Unsuspectingly you look at the design with all those little squares. The pattern seems random created from the center. There are the most squares and flared out to the borders there are less squares. It isn’t a free design at all; the design of squares represents primes. Each square is a prime number, each prime number appears eight times in the napkin. Ask your guests to find out where the primes 3, 17, 173 or even 1013 are placed in the napkin.
The short and simple explanation: 17 = 4 x 4 + 1 x 1
The Dutch mathematician Balthasar van der Pol created in 1945 this abstract looking design, using the primes of the 18th Century mathematician and astronomer Gauss. The Gaussian primes appear as the sum of the squares of two numbers. Prime 17, for example, is the sum of 4 x 4 + 1 x 1. Or prime 173 is the sum of 13 x 13 + 2 x 2. These primes are positioned from the origin 0 at the centre of the cloth, along the axes numbered from 1 to 39 on the top, the bottom, the left and the right. The little square for prime 17 thus appears on the crossing of axes 4 and 1. The little square for prime 173 is of course on axes 13 and 2. Each prime number appears 8 times in the cloth.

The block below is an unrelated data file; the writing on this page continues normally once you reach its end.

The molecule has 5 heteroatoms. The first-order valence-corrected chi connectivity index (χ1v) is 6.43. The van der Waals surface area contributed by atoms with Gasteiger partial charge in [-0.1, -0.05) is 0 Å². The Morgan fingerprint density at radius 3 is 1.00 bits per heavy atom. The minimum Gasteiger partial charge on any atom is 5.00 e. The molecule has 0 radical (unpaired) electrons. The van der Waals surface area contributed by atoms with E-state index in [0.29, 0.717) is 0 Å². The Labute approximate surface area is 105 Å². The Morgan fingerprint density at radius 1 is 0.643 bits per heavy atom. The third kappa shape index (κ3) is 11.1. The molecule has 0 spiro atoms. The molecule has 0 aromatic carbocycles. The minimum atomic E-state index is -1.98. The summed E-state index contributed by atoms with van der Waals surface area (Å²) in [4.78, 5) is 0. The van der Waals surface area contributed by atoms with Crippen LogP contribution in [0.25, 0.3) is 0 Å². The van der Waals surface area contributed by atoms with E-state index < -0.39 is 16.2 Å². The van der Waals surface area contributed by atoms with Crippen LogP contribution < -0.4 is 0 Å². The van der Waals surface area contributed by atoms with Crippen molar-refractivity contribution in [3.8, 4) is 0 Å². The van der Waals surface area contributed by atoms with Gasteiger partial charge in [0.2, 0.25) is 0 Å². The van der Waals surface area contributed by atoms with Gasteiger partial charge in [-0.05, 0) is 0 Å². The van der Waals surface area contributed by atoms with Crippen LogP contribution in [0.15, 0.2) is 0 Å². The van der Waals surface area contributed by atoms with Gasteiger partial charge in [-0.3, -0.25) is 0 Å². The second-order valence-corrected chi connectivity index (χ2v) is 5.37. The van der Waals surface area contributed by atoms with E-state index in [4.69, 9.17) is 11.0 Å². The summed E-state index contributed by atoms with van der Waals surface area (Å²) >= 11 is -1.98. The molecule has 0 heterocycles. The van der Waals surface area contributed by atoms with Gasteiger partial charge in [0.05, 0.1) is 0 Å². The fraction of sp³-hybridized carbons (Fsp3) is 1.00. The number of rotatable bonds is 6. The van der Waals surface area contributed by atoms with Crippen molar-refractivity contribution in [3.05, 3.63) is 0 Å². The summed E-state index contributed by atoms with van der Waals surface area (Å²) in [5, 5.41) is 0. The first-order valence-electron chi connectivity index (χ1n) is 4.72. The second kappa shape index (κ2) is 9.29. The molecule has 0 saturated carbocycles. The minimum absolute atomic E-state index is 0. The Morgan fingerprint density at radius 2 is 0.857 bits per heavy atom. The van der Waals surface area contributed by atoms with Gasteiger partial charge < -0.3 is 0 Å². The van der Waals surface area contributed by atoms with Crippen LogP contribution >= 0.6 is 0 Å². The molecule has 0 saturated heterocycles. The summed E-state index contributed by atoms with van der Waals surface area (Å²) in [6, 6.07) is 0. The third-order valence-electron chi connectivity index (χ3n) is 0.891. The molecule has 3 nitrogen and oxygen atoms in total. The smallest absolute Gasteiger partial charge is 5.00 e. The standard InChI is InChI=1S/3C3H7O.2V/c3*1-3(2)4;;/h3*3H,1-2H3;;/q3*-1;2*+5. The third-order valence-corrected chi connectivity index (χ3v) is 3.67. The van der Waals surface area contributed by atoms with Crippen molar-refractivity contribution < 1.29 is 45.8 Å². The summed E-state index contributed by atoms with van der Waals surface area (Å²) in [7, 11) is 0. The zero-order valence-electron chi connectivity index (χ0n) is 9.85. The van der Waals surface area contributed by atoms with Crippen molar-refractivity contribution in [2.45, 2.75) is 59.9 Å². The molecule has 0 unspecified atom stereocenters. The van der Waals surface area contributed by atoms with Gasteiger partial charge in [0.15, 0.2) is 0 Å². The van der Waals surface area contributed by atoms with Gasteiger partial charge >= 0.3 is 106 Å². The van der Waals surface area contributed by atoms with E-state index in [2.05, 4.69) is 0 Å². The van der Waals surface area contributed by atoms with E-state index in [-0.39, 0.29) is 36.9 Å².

The design was considered to be so unique that the best Dutch linen weaver Van Dissel used it to weave in a cloth. It became well-known throughout the world and even Einstein received one and sent a thank-you letter to the manufacturer.
Sanny de Zoete was inspired by the pattern and has taken this beautiful cloth into production again.
The cloth is woven of pure linen (warp) with pure cotton (weft). The size is 65 x 65 cm. Available in trendy colors turquoise, taupe and graphite.